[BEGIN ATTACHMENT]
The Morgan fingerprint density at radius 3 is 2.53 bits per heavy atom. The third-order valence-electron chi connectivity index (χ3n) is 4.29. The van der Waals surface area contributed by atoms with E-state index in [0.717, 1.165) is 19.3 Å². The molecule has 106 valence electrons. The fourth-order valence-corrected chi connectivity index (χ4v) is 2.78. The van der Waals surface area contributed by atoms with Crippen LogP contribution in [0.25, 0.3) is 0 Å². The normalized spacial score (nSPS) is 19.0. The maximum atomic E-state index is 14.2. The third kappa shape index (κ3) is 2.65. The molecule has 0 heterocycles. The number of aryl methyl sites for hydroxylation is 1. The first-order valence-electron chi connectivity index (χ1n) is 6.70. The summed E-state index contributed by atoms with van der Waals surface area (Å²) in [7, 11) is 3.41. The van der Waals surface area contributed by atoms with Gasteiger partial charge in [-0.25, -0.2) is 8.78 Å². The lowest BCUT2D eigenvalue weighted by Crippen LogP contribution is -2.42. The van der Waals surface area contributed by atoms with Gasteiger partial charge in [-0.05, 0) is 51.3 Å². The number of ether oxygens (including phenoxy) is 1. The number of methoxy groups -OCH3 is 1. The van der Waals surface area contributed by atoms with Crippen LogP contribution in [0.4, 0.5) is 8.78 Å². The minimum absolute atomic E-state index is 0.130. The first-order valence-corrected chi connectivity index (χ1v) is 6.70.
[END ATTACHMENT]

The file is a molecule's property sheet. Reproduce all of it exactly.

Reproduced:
The Morgan fingerprint density at radius 3 is 2.53 bits per heavy atom. The third-order valence-electron chi connectivity index (χ3n) is 4.29. The van der Waals surface area contributed by atoms with E-state index in [0.717, 1.165) is 19.3 Å². The molecule has 106 valence electrons. The fourth-order valence-corrected chi connectivity index (χ4v) is 2.78. The van der Waals surface area contributed by atoms with Crippen LogP contribution in [0.25, 0.3) is 0 Å². The normalized spacial score (nSPS) is 19.0. The maximum atomic E-state index is 14.2. The third kappa shape index (κ3) is 2.65. The molecule has 0 heterocycles. The number of aryl methyl sites for hydroxylation is 1. The first-order valence-electron chi connectivity index (χ1n) is 6.70. The summed E-state index contributed by atoms with van der Waals surface area (Å²) in [7, 11) is 3.41. The van der Waals surface area contributed by atoms with Gasteiger partial charge in [-0.25, -0.2) is 8.78 Å². The lowest BCUT2D eigenvalue weighted by Crippen LogP contribution is -2.42. The van der Waals surface area contributed by atoms with Gasteiger partial charge in [-0.05, 0) is 51.3 Å². The number of ether oxygens (including phenoxy) is 1. The number of methoxy groups -OCH3 is 1. The van der Waals surface area contributed by atoms with Crippen LogP contribution in [0.4, 0.5) is 8.78 Å². The minimum absolute atomic E-state index is 0.130. The first-order valence-corrected chi connectivity index (χ1v) is 6.70.